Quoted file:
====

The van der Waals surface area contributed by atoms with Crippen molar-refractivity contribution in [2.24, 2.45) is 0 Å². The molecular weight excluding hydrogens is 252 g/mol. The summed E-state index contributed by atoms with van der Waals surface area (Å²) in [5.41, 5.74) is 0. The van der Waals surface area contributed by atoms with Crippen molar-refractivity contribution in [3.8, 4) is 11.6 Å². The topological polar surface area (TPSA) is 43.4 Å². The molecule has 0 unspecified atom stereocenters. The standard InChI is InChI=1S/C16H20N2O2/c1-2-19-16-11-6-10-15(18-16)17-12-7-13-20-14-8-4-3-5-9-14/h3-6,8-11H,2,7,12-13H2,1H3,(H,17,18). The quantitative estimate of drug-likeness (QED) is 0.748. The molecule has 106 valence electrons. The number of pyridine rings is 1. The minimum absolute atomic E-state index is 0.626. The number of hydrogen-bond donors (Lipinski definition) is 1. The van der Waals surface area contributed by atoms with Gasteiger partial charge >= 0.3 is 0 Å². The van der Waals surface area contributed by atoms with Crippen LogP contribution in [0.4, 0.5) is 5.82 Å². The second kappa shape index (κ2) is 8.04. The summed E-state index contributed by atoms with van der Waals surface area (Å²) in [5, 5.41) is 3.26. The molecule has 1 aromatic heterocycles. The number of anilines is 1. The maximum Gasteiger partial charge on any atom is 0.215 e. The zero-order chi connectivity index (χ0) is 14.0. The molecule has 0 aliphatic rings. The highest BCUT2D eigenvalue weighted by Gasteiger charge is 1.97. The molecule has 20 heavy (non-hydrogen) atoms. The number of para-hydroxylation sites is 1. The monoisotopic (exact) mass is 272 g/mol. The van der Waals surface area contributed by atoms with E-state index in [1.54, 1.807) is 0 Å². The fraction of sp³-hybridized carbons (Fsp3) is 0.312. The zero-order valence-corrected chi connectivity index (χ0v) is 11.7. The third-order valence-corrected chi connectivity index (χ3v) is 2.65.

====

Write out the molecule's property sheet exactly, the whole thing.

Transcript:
The van der Waals surface area contributed by atoms with Crippen molar-refractivity contribution in [2.24, 2.45) is 0 Å². The molecular weight excluding hydrogens is 252 g/mol. The summed E-state index contributed by atoms with van der Waals surface area (Å²) in [5.41, 5.74) is 0. The van der Waals surface area contributed by atoms with Crippen molar-refractivity contribution in [3.8, 4) is 11.6 Å². The topological polar surface area (TPSA) is 43.4 Å². The molecule has 0 unspecified atom stereocenters. The standard InChI is InChI=1S/C16H20N2O2/c1-2-19-16-11-6-10-15(18-16)17-12-7-13-20-14-8-4-3-5-9-14/h3-6,8-11H,2,7,12-13H2,1H3,(H,17,18). The quantitative estimate of drug-likeness (QED) is 0.748. The molecule has 106 valence electrons. The number of pyridine rings is 1. The minimum absolute atomic E-state index is 0.626. The number of hydrogen-bond donors (Lipinski definition) is 1. The van der Waals surface area contributed by atoms with Gasteiger partial charge >= 0.3 is 0 Å². The van der Waals surface area contributed by atoms with Crippen LogP contribution in [0.4, 0.5) is 5.82 Å². The second kappa shape index (κ2) is 8.04. The summed E-state index contributed by atoms with van der Waals surface area (Å²) in [5, 5.41) is 3.26. The molecule has 1 aromatic heterocycles. The number of anilines is 1. The maximum Gasteiger partial charge on any atom is 0.215 e. The zero-order chi connectivity index (χ0) is 14.0. The molecule has 0 aliphatic rings. The highest BCUT2D eigenvalue weighted by Gasteiger charge is 1.97. The molecule has 20 heavy (non-hydrogen) atoms. The number of para-hydroxylation sites is 1. The monoisotopic (exact) mass is 272 g/mol. The van der Waals surface area contributed by atoms with E-state index in [1.54, 1.807) is 0 Å². The fraction of sp³-hybridized carbons (Fsp3) is 0.312. The zero-order valence-corrected chi connectivity index (χ0v) is 11.7. The third-order valence-corrected chi connectivity index (χ3v) is 2.65.